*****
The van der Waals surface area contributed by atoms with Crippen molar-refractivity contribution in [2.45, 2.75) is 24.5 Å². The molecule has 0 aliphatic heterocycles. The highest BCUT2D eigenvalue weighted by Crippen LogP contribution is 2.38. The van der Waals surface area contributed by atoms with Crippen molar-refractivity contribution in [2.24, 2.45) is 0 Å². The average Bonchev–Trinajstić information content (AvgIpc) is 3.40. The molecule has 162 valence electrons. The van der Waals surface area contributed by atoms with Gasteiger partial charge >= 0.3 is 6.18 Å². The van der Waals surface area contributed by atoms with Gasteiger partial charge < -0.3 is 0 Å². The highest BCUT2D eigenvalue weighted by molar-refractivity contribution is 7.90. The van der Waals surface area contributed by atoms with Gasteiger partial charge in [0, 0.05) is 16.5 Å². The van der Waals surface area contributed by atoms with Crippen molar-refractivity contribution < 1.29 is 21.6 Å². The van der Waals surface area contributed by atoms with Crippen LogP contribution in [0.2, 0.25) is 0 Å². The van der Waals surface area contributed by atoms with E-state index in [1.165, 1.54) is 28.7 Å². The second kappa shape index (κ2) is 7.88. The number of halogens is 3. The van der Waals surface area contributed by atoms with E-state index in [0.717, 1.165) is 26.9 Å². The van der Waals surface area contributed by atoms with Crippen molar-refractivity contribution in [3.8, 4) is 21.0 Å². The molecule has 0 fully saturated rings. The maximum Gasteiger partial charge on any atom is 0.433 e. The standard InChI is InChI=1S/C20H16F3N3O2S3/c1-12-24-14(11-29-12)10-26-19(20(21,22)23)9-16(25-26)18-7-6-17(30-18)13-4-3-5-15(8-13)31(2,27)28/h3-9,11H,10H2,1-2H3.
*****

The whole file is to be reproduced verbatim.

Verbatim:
The van der Waals surface area contributed by atoms with Crippen molar-refractivity contribution in [2.45, 2.75) is 24.5 Å². The molecule has 0 aliphatic heterocycles. The highest BCUT2D eigenvalue weighted by Crippen LogP contribution is 2.38. The van der Waals surface area contributed by atoms with Crippen molar-refractivity contribution in [2.24, 2.45) is 0 Å². The average Bonchev–Trinajstić information content (AvgIpc) is 3.40. The molecule has 162 valence electrons. The van der Waals surface area contributed by atoms with Gasteiger partial charge >= 0.3 is 6.18 Å². The van der Waals surface area contributed by atoms with Gasteiger partial charge < -0.3 is 0 Å². The highest BCUT2D eigenvalue weighted by molar-refractivity contribution is 7.90. The van der Waals surface area contributed by atoms with Gasteiger partial charge in [0, 0.05) is 16.5 Å². The van der Waals surface area contributed by atoms with Crippen molar-refractivity contribution < 1.29 is 21.6 Å². The van der Waals surface area contributed by atoms with Crippen LogP contribution in [0.2, 0.25) is 0 Å². The van der Waals surface area contributed by atoms with E-state index in [1.165, 1.54) is 28.7 Å². The second kappa shape index (κ2) is 7.88. The number of halogens is 3. The van der Waals surface area contributed by atoms with E-state index in [0.717, 1.165) is 26.9 Å². The van der Waals surface area contributed by atoms with Crippen molar-refractivity contribution in [3.8, 4) is 21.0 Å². The molecule has 0 fully saturated rings. The maximum Gasteiger partial charge on any atom is 0.433 e. The standard InChI is InChI=1S/C20H16F3N3O2S3/c1-12-24-14(11-29-12)10-26-19(20(21,22)23)9-16(25-26)18-7-6-17(30-18)13-4-3-5-15(8-13)31(2,27)28/h3-9,11H,10H2,1-2H3.